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Differential Expression Analysis by RNA-Seq Reveals Perturbations in the Platelet mRNA Transcriptome Triggered by Pathogen Reduction Systems
Uppsala University, Disciplinary Domain of Medicine and Pharmacy, Faculty of Medicine, Department of Immunology, Genetics and Pathology. Uppsala University, Science for Life Laboratory, SciLifeLab.ORCID iD: 0000-0001-6085-6749
2015 (English)In: PLoS ONE, ISSN 1932-6203, Vol. 10, no 7, e0133070Article in journal (Refereed) Published
Abstract [en]

Platelet concentrates (PCs) are prepared at blood banks for transfusion to patients in certain clinical conditions associated with a low platelet count. To prevent transfusion-transmitted infections via PCs, different pathogen reduction (PR) systems have been developed that inactivate the nucleic acids of contaminating pathogens by chemical cross-linking, a mechanism that may also affect platelets' nucleic acids. We previously reported that treatment of stored platelets with the PR system Intercept significantly reduced the level of half of the microRNAs that were monitored, induced platelet activation and compromised the platelet response to physiological agonists. Using genome-wide differential expression (DE) RNA sequencing (RNA-Seq), we now report that Intercept markedly perturbs the mRNA transcriptome of human platelets and alters the expression level of >800 mRNAs (P<0.05) compared to other PR systems and control platelets. Of these, 400 genes were deregulated with DE corresponding to fold changes (FC) >= 2. At the p-value < 0.001, as many as 147 genes were deregulated by >= 2-fold in Intercept-treated platelets, compared to none in the other groups. Finally, integrated analysis combining expression data for microRNA (miRNA) and mRNA, and involving prediction of miRNA-mRNA interactions, disclosed several positive and inverse correlations between miRNAs and mRNAs in stored platelets. In conclusion, this study demonstrates that Intercept markedly deregulates the platelet mRNA transcriptome, concomitant with reduced levels of mRNA-regulatory miRNAs. These findings should enlighten authorities worldwide when considering the implementation of PR systems, that target nucleic acids and are not specific to pathogens, for the management of blood products.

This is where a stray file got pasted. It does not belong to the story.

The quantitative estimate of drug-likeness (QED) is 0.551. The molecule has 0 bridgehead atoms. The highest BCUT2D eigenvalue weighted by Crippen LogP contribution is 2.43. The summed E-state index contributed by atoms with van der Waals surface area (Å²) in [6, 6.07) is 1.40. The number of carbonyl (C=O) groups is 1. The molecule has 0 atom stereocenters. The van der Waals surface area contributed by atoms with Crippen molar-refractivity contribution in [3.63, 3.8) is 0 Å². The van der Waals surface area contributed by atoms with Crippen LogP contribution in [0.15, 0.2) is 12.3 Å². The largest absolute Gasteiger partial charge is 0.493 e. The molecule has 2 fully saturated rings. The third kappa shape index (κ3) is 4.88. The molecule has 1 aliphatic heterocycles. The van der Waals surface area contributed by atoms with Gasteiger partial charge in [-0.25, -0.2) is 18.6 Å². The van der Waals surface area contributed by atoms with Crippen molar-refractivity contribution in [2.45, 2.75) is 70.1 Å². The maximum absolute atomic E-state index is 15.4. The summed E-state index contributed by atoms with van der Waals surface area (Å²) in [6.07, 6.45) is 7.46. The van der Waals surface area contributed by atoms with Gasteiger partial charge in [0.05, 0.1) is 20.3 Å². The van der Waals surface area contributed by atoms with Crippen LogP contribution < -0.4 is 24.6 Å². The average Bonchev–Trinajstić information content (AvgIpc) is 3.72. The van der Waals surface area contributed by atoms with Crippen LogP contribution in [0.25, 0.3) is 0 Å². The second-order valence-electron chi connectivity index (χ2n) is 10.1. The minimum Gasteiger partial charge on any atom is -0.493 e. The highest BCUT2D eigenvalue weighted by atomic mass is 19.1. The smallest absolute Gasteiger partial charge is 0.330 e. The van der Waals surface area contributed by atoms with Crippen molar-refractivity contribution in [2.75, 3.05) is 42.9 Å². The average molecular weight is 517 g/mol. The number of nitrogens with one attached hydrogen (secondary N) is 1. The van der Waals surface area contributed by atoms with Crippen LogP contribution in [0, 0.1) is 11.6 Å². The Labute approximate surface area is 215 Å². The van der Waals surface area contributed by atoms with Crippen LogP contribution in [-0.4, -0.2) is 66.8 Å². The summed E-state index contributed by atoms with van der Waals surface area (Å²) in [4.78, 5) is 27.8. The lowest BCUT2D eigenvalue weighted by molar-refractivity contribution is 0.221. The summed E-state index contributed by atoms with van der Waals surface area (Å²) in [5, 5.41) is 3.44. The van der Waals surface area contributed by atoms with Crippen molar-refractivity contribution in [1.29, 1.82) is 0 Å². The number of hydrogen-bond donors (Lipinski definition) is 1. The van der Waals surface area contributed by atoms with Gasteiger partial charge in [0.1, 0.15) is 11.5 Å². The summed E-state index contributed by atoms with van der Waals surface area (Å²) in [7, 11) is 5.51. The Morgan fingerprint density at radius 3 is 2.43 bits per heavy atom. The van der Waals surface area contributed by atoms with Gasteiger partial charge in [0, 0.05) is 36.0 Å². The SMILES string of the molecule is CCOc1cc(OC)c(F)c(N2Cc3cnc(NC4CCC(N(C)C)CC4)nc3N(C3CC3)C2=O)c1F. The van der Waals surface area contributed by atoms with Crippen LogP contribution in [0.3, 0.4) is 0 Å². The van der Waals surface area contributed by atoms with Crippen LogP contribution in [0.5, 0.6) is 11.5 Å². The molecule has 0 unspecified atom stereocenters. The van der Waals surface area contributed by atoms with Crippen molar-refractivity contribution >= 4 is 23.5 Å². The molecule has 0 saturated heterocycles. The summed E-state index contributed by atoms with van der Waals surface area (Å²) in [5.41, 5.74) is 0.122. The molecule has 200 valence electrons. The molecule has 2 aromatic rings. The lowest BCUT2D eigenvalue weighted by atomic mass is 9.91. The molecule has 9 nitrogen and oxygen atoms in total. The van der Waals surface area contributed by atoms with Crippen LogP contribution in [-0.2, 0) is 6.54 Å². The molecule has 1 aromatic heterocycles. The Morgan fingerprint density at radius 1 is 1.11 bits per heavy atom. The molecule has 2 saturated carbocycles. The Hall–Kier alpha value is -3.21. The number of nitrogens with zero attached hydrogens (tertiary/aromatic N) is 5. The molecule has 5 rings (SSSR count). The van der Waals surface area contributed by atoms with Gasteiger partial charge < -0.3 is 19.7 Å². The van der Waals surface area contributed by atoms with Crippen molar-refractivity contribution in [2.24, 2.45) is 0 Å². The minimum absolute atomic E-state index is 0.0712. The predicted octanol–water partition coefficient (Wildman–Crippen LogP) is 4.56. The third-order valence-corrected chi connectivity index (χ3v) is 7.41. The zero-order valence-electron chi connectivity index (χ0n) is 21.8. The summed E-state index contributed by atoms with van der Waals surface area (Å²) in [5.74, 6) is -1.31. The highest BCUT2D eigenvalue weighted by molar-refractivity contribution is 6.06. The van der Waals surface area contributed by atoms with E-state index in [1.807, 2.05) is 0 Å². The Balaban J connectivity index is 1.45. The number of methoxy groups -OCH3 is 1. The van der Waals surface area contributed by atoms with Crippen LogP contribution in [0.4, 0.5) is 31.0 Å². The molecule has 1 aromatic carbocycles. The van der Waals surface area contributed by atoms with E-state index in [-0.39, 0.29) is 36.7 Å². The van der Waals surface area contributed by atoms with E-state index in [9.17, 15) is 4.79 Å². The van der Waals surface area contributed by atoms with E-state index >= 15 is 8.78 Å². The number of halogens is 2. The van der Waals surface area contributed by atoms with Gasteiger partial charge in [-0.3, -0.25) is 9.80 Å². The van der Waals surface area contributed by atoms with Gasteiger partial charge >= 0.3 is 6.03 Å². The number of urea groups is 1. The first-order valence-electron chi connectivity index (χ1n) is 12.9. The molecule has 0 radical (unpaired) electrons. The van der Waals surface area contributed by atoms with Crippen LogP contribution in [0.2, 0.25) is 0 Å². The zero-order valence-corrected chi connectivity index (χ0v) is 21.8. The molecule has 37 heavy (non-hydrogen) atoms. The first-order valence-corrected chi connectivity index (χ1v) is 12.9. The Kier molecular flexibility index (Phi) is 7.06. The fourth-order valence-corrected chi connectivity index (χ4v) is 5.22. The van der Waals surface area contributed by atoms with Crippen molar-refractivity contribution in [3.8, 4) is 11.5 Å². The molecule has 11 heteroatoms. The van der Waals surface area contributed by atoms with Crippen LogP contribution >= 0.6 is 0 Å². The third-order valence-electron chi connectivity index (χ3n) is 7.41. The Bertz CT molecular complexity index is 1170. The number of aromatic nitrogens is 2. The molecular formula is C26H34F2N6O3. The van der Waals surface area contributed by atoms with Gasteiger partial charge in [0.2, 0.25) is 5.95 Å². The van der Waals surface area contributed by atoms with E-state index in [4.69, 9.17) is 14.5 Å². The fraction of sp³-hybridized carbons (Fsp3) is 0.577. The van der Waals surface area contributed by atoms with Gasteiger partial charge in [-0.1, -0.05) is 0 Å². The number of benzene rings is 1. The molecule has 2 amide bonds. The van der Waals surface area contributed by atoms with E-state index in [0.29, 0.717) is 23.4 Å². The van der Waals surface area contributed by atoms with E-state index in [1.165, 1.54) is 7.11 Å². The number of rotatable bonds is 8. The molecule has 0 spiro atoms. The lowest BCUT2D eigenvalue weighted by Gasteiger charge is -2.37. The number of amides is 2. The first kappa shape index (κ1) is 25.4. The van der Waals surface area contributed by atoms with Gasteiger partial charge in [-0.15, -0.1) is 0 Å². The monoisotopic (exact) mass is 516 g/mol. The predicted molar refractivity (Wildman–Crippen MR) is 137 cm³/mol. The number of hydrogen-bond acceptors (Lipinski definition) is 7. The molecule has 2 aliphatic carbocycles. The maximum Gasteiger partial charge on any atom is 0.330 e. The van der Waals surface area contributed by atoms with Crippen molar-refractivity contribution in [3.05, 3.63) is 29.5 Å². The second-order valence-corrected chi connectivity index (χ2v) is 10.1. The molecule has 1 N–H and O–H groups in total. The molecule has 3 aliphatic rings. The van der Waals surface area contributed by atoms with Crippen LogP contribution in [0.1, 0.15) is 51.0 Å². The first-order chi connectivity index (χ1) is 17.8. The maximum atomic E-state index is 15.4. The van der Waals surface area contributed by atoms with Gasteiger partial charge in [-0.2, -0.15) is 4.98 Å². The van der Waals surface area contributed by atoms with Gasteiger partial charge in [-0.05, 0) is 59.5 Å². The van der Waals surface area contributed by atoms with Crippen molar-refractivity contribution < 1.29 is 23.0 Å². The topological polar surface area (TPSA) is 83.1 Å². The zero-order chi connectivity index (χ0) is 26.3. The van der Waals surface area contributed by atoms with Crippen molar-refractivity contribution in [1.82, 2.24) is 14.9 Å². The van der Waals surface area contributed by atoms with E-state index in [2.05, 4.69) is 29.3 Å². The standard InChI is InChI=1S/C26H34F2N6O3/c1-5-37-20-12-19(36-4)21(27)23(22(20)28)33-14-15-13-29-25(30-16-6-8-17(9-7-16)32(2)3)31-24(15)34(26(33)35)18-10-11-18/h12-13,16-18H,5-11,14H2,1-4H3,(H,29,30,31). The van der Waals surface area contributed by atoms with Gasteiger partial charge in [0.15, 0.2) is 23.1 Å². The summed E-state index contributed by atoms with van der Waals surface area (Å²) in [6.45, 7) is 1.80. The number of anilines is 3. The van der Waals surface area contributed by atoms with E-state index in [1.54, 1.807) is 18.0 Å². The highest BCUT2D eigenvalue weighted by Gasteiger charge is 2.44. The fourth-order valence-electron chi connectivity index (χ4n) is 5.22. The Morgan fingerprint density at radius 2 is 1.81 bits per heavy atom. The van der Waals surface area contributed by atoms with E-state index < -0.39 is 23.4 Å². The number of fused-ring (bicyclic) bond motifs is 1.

Place, publisher, year, edition, pages
2015. Vol. 10, no 7, e0133070
National Category
Medical Genetics
URN: urn:nbn:se:uu:diva-260627DOI: 10.1371/journal.pone.0133070ISI: 000358194900119PubMedID: 26172280OAI: diva2:847927

This work was supported by grant no. LIO-353011 from the Regional Council of Ostergotland, Sweden (to A.O.), and grant no. 293933 from the Canadian Blood Services/Canadian Institutes of Health Research (CIHR) Blood Utilization and Conservation Initiative via Health Canada (to W.E.H and P.P.).

Available from: 2015-08-21 Created: 2015-08-21 Last updated: 2016-02-29Bibliographically approved

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